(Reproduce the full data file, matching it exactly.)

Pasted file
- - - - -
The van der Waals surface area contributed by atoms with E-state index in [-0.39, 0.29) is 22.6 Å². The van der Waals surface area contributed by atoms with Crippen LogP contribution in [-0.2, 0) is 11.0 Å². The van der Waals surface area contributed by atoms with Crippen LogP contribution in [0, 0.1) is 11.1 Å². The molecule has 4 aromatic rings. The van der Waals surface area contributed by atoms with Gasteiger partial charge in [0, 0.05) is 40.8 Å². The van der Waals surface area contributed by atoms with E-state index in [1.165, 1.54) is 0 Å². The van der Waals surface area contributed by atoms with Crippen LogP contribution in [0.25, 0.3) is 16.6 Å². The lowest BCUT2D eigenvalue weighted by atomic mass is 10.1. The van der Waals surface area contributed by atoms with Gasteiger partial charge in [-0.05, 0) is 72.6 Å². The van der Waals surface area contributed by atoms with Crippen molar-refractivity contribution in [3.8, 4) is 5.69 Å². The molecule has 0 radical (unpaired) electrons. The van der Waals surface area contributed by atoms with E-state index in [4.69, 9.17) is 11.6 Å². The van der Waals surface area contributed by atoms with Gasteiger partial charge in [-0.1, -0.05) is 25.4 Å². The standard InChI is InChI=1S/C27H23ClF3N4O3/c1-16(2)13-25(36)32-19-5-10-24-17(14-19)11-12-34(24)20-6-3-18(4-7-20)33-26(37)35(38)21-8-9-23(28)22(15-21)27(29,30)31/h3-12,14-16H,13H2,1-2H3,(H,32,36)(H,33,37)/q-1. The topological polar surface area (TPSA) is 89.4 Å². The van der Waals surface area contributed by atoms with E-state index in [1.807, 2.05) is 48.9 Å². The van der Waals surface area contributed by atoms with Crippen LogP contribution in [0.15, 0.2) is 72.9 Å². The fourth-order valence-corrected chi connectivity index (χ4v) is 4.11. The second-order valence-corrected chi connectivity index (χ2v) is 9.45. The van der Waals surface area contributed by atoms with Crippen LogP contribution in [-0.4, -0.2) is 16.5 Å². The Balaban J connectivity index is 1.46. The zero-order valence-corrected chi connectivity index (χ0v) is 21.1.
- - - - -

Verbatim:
The van der Waals surface area contributed by atoms with E-state index in [-0.39, 0.29) is 22.6 Å². The van der Waals surface area contributed by atoms with Crippen LogP contribution in [-0.2, 0) is 11.0 Å². The van der Waals surface area contributed by atoms with Crippen LogP contribution in [0, 0.1) is 11.1 Å². The molecule has 4 aromatic rings. The van der Waals surface area contributed by atoms with Gasteiger partial charge in [0, 0.05) is 40.8 Å². The van der Waals surface area contributed by atoms with E-state index in [1.165, 1.54) is 0 Å². The van der Waals surface area contributed by atoms with Crippen LogP contribution in [0.25, 0.3) is 16.6 Å². The lowest BCUT2D eigenvalue weighted by atomic mass is 10.1. The van der Waals surface area contributed by atoms with Gasteiger partial charge in [-0.05, 0) is 72.6 Å². The van der Waals surface area contributed by atoms with Crippen molar-refractivity contribution in [3.8, 4) is 5.69 Å². The molecule has 0 radical (unpaired) electrons. The van der Waals surface area contributed by atoms with E-state index in [4.69, 9.17) is 11.6 Å². The van der Waals surface area contributed by atoms with Gasteiger partial charge in [-0.1, -0.05) is 25.4 Å². The standard InChI is InChI=1S/C27H23ClF3N4O3/c1-16(2)13-25(36)32-19-5-10-24-17(14-19)11-12-34(24)20-6-3-18(4-7-20)33-26(37)35(38)21-8-9-23(28)22(15-21)27(29,30)31/h3-12,14-16H,13H2,1-2H3,(H,32,36)(H,33,37)/q-1. The topological polar surface area (TPSA) is 89.4 Å². The van der Waals surface area contributed by atoms with E-state index in [1.807, 2.05) is 48.9 Å². The van der Waals surface area contributed by atoms with Crippen LogP contribution in [0.15, 0.2) is 72.9 Å². The fourth-order valence-corrected chi connectivity index (χ4v) is 4.11. The second-order valence-corrected chi connectivity index (χ2v) is 9.45. The van der Waals surface area contributed by atoms with Crippen LogP contribution in [-0.4, -0.2) is 16.5 Å². The Balaban J connectivity index is 1.46. The zero-order valence-corrected chi connectivity index (χ0v) is 21.1.